What's wrong with tap water?

In fact, not much. Not at least in the UK — where 99.6 per cent of tap water is deemed to meet the stringent standards set by the Drinking Water Inspectorate.

Tap water costs a tiny fraction of the price of bottled mineral water. Its main disadvantage is that it has been disinfected with chlorine, and in some parts of the UK this treatment is all too evident in both its smell and taste. Chlorine, however, can be removed by using a charcoal filter.

In some areas, fluoride has also been added to tap water, in a controversial strategy to improve dental care; this cannot be removed by most ordinary filters.

But mineral water is better for you, isn't it?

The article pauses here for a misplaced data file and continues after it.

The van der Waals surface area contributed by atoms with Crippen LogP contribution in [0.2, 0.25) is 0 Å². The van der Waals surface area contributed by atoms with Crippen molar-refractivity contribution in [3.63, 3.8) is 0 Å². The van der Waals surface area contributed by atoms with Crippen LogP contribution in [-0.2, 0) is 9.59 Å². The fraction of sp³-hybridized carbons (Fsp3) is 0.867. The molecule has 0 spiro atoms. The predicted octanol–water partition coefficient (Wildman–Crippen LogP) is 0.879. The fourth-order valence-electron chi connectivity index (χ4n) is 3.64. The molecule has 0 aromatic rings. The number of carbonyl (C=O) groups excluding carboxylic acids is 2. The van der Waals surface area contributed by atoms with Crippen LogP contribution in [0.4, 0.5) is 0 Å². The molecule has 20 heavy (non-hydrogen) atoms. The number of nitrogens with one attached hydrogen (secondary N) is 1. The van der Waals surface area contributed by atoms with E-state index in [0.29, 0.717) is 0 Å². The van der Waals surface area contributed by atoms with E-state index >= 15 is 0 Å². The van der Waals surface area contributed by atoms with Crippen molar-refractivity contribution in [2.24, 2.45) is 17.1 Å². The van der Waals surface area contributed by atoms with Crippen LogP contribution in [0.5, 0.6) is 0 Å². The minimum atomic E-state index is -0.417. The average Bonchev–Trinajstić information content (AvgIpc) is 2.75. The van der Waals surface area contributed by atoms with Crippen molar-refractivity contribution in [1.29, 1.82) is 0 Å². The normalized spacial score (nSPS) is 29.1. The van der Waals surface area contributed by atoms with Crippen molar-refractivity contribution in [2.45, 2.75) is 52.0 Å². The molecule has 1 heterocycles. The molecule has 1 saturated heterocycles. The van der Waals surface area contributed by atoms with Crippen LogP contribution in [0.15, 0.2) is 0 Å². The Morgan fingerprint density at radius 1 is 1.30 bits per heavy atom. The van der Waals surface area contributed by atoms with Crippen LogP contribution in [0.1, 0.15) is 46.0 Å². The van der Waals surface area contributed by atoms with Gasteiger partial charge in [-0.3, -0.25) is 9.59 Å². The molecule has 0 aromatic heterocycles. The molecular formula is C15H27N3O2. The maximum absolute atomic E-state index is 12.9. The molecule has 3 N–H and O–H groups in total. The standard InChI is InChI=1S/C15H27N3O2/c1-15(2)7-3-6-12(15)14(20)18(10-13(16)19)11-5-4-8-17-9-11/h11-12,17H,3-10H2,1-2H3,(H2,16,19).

Well, it depends who you ask. Some people swear that their chosen brand of mineral water gives them all kinds of health benefits. But many scientists, nutritionists and medical researchers are less than convinced.

The British Heart Foundation puts it like this: 'Our body's mineral requirements are easily met by the food we eat. The water we drink has little impact.' And the World Health Organization has concluded: 'Although certain mineral waters may be useful in providing essential micro-nutrients, such as calcium, WHO is unaware of any convincing evidence to support the beneficial effects of consuming such mineral waters.'

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